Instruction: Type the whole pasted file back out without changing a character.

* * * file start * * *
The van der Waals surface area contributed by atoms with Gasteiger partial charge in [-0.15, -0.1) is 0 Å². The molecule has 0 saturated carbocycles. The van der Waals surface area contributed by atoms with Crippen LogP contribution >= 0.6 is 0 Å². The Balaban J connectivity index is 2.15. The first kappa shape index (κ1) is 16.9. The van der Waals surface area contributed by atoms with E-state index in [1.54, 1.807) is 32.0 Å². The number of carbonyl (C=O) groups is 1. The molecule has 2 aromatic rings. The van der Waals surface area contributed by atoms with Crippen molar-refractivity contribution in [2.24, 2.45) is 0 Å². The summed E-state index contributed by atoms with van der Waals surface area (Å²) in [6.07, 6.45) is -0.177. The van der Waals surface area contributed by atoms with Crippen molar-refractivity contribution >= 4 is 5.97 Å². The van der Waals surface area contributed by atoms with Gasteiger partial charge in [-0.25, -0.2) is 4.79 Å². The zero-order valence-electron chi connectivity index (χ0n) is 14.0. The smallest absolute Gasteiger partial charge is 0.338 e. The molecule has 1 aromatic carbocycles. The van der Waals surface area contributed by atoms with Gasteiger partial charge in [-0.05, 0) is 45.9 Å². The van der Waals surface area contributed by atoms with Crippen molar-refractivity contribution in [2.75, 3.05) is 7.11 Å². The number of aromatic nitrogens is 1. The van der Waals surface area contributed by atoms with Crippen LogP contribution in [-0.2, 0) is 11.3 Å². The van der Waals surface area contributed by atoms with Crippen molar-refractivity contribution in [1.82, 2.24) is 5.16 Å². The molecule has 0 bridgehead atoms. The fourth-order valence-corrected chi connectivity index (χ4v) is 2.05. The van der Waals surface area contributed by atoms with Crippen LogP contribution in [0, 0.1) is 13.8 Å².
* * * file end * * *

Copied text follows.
The van der Waals surface area contributed by atoms with Gasteiger partial charge in [-0.15, -0.1) is 0 Å². The molecule has 0 saturated carbocycles. The van der Waals surface area contributed by atoms with Crippen LogP contribution >= 0.6 is 0 Å². The Balaban J connectivity index is 2.15. The first kappa shape index (κ1) is 16.9. The van der Waals surface area contributed by atoms with E-state index in [1.54, 1.807) is 32.0 Å². The number of carbonyl (C=O) groups is 1. The molecule has 2 aromatic rings. The van der Waals surface area contributed by atoms with Crippen molar-refractivity contribution in [2.24, 2.45) is 0 Å². The summed E-state index contributed by atoms with van der Waals surface area (Å²) in [6.07, 6.45) is -0.177. The van der Waals surface area contributed by atoms with Crippen molar-refractivity contribution >= 4 is 5.97 Å². The van der Waals surface area contributed by atoms with Gasteiger partial charge in [-0.25, -0.2) is 4.79 Å². The zero-order valence-electron chi connectivity index (χ0n) is 14.0. The smallest absolute Gasteiger partial charge is 0.338 e. The molecule has 1 aromatic carbocycles. The van der Waals surface area contributed by atoms with Gasteiger partial charge in [-0.05, 0) is 45.9 Å². The van der Waals surface area contributed by atoms with Crippen molar-refractivity contribution in [2.75, 3.05) is 7.11 Å². The number of aromatic nitrogens is 1. The van der Waals surface area contributed by atoms with Crippen LogP contribution in [-0.2, 0) is 11.3 Å². The van der Waals surface area contributed by atoms with Crippen molar-refractivity contribution in [1.82, 2.24) is 5.16 Å². The molecule has 0 bridgehead atoms. The fourth-order valence-corrected chi connectivity index (χ4v) is 2.05. The van der Waals surface area contributed by atoms with Crippen LogP contribution in [0, 0.1) is 13.8 Å².